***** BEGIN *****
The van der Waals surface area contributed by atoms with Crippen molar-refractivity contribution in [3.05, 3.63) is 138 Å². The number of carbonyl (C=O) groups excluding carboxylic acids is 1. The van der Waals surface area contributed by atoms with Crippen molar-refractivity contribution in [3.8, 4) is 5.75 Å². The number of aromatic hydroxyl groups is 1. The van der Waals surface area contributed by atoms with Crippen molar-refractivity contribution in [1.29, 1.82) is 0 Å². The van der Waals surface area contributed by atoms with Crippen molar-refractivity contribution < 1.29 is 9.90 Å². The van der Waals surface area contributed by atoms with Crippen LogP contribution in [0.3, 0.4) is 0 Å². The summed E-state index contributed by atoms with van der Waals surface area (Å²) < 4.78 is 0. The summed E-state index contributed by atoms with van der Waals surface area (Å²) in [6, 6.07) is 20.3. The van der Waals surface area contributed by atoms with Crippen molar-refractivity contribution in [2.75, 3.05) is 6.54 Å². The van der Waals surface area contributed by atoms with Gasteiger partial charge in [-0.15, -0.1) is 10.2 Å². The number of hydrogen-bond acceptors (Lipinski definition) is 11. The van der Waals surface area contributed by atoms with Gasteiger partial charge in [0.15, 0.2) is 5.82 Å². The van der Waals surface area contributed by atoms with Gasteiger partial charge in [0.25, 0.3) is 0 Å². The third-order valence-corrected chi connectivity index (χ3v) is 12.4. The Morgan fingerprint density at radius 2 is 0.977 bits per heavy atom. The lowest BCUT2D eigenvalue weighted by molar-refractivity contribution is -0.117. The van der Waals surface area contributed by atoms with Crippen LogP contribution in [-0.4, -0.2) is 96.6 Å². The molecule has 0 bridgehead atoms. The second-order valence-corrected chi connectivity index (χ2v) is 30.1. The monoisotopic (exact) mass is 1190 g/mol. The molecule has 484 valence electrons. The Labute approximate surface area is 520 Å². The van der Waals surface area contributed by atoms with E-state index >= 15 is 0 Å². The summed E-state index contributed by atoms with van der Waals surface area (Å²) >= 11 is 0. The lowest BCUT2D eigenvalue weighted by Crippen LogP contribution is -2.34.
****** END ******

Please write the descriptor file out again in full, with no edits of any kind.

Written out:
The van der Waals surface area contributed by atoms with Crippen molar-refractivity contribution in [3.05, 3.63) is 138 Å². The number of carbonyl (C=O) groups excluding carboxylic acids is 1. The van der Waals surface area contributed by atoms with Crippen molar-refractivity contribution in [3.8, 4) is 5.75 Å². The number of aromatic hydroxyl groups is 1. The van der Waals surface area contributed by atoms with Crippen molar-refractivity contribution in [1.29, 1.82) is 0 Å². The van der Waals surface area contributed by atoms with Crippen molar-refractivity contribution < 1.29 is 9.90 Å². The van der Waals surface area contributed by atoms with Crippen LogP contribution in [0.3, 0.4) is 0 Å². The summed E-state index contributed by atoms with van der Waals surface area (Å²) < 4.78 is 0. The summed E-state index contributed by atoms with van der Waals surface area (Å²) in [6, 6.07) is 20.3. The van der Waals surface area contributed by atoms with Crippen molar-refractivity contribution in [2.75, 3.05) is 6.54 Å². The van der Waals surface area contributed by atoms with Gasteiger partial charge in [-0.15, -0.1) is 10.2 Å². The number of hydrogen-bond acceptors (Lipinski definition) is 11. The van der Waals surface area contributed by atoms with Gasteiger partial charge in [0.15, 0.2) is 5.82 Å². The van der Waals surface area contributed by atoms with Gasteiger partial charge in [0.25, 0.3) is 0 Å². The third-order valence-corrected chi connectivity index (χ3v) is 12.4. The Morgan fingerprint density at radius 2 is 0.977 bits per heavy atom. The lowest BCUT2D eigenvalue weighted by molar-refractivity contribution is -0.117. The van der Waals surface area contributed by atoms with Crippen LogP contribution in [-0.4, -0.2) is 96.6 Å². The molecule has 0 bridgehead atoms. The second-order valence-corrected chi connectivity index (χ2v) is 30.1. The monoisotopic (exact) mass is 1190 g/mol. The molecule has 484 valence electrons. The Labute approximate surface area is 520 Å². The van der Waals surface area contributed by atoms with E-state index >= 15 is 0 Å². The summed E-state index contributed by atoms with van der Waals surface area (Å²) >= 11 is 0. The lowest BCUT2D eigenvalue weighted by Crippen LogP contribution is -2.34.